Widgets Magazine

Board of Trustees hears from faculty, meets with incoming president

The Board of Trustees met this week from April 10 to 12 to hear presentations from a variety of faculty. The Board also had dinners with the Faculty Senate and incoming University President Marc Tessier-Lavigne, who attended Monday’s and Tuesday’s events.  

Board Chair Steven Denning MBA ’78 said that he and fellow Board members planned April’s agenda in part to help give “fly-on-the-wall” Tessier-Lavigne a broad sense of Stanford, from science to the arts — particularly because Tessier-Lavigne will not be able to attend the Board’s June meeting due to conflicts with his daughter’s high school graduation and events at The Rockefeller University, where Tessier-Lavigne is still president.

Board members listened to a report from the Presidential Search Committee, which spoke with many higher education leaders across the country before selecting Tessier-Lavigne. The committee discussed what they had learned from this about Stanford’s position in the world of higher education.

While Denning declined to discuss specifics of the report, he called it “a good candid view.”

“There’s often a tendency for the Board to be looking at Stanford from the inside out, so this was a really great opportunity to be looking at Stanford from the outside in.”

After this presentation, Board members bused to the SLAC National Accelerator Laboratory, where they toured the facilities and saw SLAC’s under-construction Linac Coherent Light Source II (LCLS-II) X-ray laser. When it is completed in 2020, the laser — funded with $1 billion from the Department of Energy (DOE) — will be the most powerful instrument of its kind in the world.

According to Denning, Stanford’s current laser is already world-class, but the device will be 10,000 times brighter and 8,000 times faster after the current material upgrade, enhancing its ability to capture motion at the atomic-level.  

SLAC is also currently building the world’s largest digital camera, which upon completion will survey the Southern hemisphere from a mountain in Chile.

Denning emphasized the benefit of SLAC’s cutting-edge technology for Stanford community members, noting that 25 joint faculty, 350 Stanford researchers and over 300 graduate students do work at SLAC.

The Board also attended a presentation on Stanford’s arts programming, which Denning said is developing to catch up with Stanford’s growing physical “arts district,” which includes Bing Concert Hall, the Anderson Collection, the art history-oriented McMurtry Building and others.

“We’ve made tremendous progress in expanding the scope and scale of what we offer programmatically to match with the facilities,” Denning said. “Obviously you need the facilities to do the programming, but the programming has been following.”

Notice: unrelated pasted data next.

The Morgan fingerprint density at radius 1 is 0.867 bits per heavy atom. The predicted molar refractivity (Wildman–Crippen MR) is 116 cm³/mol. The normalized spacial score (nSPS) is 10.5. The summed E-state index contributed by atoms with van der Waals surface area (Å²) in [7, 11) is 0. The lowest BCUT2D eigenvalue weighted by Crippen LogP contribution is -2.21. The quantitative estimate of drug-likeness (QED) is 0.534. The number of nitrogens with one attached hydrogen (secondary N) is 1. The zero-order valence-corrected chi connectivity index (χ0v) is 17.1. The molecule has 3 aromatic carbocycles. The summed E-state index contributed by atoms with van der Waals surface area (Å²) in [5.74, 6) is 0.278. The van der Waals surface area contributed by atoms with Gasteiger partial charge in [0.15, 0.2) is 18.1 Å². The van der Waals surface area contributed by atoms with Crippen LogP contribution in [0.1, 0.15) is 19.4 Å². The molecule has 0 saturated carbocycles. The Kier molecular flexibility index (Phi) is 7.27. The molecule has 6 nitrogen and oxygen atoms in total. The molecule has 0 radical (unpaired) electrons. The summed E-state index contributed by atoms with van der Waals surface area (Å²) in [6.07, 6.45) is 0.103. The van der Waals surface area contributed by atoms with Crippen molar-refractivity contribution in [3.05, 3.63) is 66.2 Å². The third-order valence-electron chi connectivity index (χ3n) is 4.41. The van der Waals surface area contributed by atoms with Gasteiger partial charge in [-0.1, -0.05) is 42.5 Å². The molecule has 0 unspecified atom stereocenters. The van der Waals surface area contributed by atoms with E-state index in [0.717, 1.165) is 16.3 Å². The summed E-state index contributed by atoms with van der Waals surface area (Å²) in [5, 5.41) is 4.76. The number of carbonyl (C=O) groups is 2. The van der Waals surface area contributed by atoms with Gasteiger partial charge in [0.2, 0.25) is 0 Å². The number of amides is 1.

Richard Saller, dean of the School of Humanities and Sciences and professor of European studies, and Matthew Tiews, associate dean for the advancement of the arts, presented various programs as examples of Stanford’s commitment to growing the arts, from the “creative expression” requirement for undergraduates to the recent stage production of “Rent” and its innovative staging and lighting. They also discussed creative writing as a Stanford program in high demand with great potential to grow further.

However, Denning acknowledged that more can be done to support the arts at Stanford.

“I think we recognize there still is a demand that hasn’t been met with regard to studio space, practice space, what we might need for theater, dance and so forth,” he said.

Four faculty from the economics department presented on their areas of work and spoke about broad changes in the field in the era of “big data.”

Denning said that the presenters — one of whom is a Nobel Prize laureate and three of whom have won the John Bates Clark Medal for economists under 40 — exemplified Stanford’s strength in the field. According to Denning, Stanford’s hiring of top economics professors has helped shift the primary locus of economic scholarship from Harvard and MIT on the East Coast to the Bay Area.

Finally, the Board heard from directors of the Cyber Initiative, founded in 2014 with a $15 million grant from The William and Flora Hewlett Foundation to navigate social, economic and political changes in the digital age. For example, researchers with the initiative are examining how rapid technological advances will change the nature of the workforce.  

The Board met with members of Faculty Senate over dinner at Munger. Denning said both trustees and faculty enjoyed getting to know each other casually, outside of the typical faculty presentations.

“Who knows if it’s really the first time it’s ever been done, but there were a lot who claimed that it’s the first time it’s ever been done,” Denning said.

No Board committees met officially.

However, Denning said that the Board did spend both Monday and Tuesday morning discussing a student-led request that the University divest from fossil fuel companies. At the time of the Board’s last meeting in late February, the Board’s Special Committee on Investment Responsibility (SCIR) had just begun to evaluate a recommendation on the issue from the Advisory Panel on Investment Responsibility and Licensing (APIRL).

Denning reaffirmed that he believes the Board will make a decision on fossil fuel divestment by the end of the year.

 

Contact Hannah Knowles at hknowles ‘at’ stanford.edu.

About Hannah Knowles

Hannah Knowles is a junior from San Jose double-majoring in English and The Daily. Prior to managing the news section, she was desk editor for the University and Local beat.